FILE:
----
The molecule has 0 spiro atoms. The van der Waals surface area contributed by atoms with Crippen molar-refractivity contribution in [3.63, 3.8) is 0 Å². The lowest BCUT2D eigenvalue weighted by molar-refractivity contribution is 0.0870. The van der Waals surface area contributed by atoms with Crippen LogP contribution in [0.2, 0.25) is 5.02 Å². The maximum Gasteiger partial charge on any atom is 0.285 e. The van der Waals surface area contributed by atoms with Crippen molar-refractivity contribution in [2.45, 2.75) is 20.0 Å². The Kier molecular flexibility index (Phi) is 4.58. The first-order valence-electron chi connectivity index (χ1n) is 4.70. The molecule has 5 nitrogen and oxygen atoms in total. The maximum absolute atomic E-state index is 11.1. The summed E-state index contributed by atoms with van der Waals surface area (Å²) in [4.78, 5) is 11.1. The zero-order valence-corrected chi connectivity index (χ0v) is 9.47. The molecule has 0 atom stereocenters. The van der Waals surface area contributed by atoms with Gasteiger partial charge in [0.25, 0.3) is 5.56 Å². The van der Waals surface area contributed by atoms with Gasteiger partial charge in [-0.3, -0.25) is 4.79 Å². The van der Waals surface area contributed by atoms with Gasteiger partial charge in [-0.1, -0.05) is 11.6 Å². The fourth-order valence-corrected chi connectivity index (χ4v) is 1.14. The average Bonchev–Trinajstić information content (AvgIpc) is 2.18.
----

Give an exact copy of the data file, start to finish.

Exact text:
The molecule has 0 spiro atoms. The van der Waals surface area contributed by atoms with Crippen molar-refractivity contribution in [3.63, 3.8) is 0 Å². The lowest BCUT2D eigenvalue weighted by molar-refractivity contribution is 0.0870. The van der Waals surface area contributed by atoms with Crippen LogP contribution in [0.2, 0.25) is 5.02 Å². The maximum Gasteiger partial charge on any atom is 0.285 e. The van der Waals surface area contributed by atoms with Crippen molar-refractivity contribution in [2.45, 2.75) is 20.0 Å². The Kier molecular flexibility index (Phi) is 4.58. The first-order valence-electron chi connectivity index (χ1n) is 4.70. The molecule has 5 nitrogen and oxygen atoms in total. The maximum absolute atomic E-state index is 11.1. The summed E-state index contributed by atoms with van der Waals surface area (Å²) in [4.78, 5) is 11.1. The zero-order valence-corrected chi connectivity index (χ0v) is 9.47. The molecule has 0 atom stereocenters. The van der Waals surface area contributed by atoms with Gasteiger partial charge in [0.25, 0.3) is 5.56 Å². The van der Waals surface area contributed by atoms with Gasteiger partial charge in [-0.3, -0.25) is 4.79 Å². The van der Waals surface area contributed by atoms with Gasteiger partial charge in [-0.1, -0.05) is 11.6 Å². The fourth-order valence-corrected chi connectivity index (χ4v) is 1.14. The average Bonchev–Trinajstić information content (AvgIpc) is 2.18.